The question we get asked more than almost any other here at 500px is a deceptively simple one: “What kinds of photos sell?” People want to take advantage of our marketplace to start making cash from their photography, but they don’t want to waste their time submitting work that doesn’t sell, so they ask us great questions like, “What do buyers actually want?” and “How do I capture photos that sell?”

Simply Sellable is our attempt to answer these difficult questions weekly. Each week, one of our expert Content Editors picks their favorite photos that have sold recently, and explains exactly WHY they sold—what makes those photos “simply sellable.”

In this week’s Simply Sellable, we’ll take a closer look at the idea of conceptual context. Want to get insights on photos that can get your conceptual work in front of photo buyers and brands? Scroll down for tips by 500px Content Editor and photographer Brian Wilson.

This shot by TJ Drysdale is a perfect example of how conceptual content can provide incredible context to a photo. Creating a story with multiple interpretations is a great way to ensure a sale for your image. This means that when it comes to licensing a photo, the wide variety of meanings that this photo could take makes it applicable to an array of different buyers.

Another Story by TJ Drysdale on

In this example, the book is slowly being engulfed in flames and smoke implying an erosion of the written word or destruction of the bound novel. These types of concepts could apply to a buyer in publishing licensing this image for the cover of a book extrapolating the history of the written word, or to an online magazine with an article about the 1st amendment and censorship. Not only does this image create multiple story lines and impressions, but due to the conceptual nature, can also be seen as a bit controversial.

Adding to the elements above, the fact that the subject’s face is hidden helps with the illusion found buried in this image. If the model was looking directly at camera, for example, her face and acknowledgment of the viewer could have distracted too much from the burning book. Because she’s looking away, though, the viewer retains the human element, which is always appealing. By not allowing the model to be the main focus in this way, the photographer truly focuses the eyes and attention of the buyer on the open book, the flames and the dark, fairytale feel of this photo.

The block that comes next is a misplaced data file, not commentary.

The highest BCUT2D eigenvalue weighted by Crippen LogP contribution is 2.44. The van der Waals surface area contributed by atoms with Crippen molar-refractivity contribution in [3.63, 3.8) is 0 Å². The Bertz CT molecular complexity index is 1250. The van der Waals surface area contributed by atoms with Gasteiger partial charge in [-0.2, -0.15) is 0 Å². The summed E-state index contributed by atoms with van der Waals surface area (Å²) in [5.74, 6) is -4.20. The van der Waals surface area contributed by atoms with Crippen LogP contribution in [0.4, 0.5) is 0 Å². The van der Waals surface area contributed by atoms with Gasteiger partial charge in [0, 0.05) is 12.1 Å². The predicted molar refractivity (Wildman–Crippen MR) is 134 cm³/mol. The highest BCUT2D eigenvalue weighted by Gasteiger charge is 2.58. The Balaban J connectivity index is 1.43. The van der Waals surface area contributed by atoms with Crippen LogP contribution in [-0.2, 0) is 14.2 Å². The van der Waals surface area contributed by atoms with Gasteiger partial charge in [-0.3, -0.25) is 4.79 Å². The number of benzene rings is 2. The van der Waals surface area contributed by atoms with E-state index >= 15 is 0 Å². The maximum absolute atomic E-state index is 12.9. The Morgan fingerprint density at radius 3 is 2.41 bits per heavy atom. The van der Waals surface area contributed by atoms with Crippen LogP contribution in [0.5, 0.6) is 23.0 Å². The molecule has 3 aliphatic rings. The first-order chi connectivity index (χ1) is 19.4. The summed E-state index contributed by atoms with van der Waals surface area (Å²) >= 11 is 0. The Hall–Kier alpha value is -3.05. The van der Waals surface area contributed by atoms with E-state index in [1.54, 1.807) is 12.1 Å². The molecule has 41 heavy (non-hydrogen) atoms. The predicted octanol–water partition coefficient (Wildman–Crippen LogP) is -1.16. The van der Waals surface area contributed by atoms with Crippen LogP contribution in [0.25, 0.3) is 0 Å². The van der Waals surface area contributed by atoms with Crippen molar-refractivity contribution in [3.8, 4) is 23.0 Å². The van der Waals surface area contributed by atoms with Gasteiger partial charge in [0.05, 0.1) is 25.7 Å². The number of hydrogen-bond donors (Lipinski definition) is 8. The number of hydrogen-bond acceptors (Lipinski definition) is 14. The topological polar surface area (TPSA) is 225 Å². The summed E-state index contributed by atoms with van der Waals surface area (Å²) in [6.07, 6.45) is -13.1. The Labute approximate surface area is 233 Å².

When capturing this type of conceptual content, keep in mind to include contextual keywords! This can help a buyer who may be looking for a broader range of subjects and who may be uncertain about the exact image that may be of interest. Include emotions (i.e. happiness, sadness, joy, peace, etc.), character descriptions (i.e. gloomy, fairytale, fantasy, etc.), backgrounds, conditions (i.e. filtered, dark, stormy, dense, etc.) and/or circumstances. These conceptual keywords will only help to increase the saleability of your photo when placing this type of image into the 500px Marketplace.

And that is why this photo is “simply sellable.” It is all about the image’s unique concept executed with a compelling story. This photo works on multiple symbolic levels, while its minimalism allows ad designers to put it to an infinite number of creative uses.

If you have any more questions for Brian about the photo above, don’t hesitate to drop them in the comments below. And don’t forget to check back in for the next installment in the series!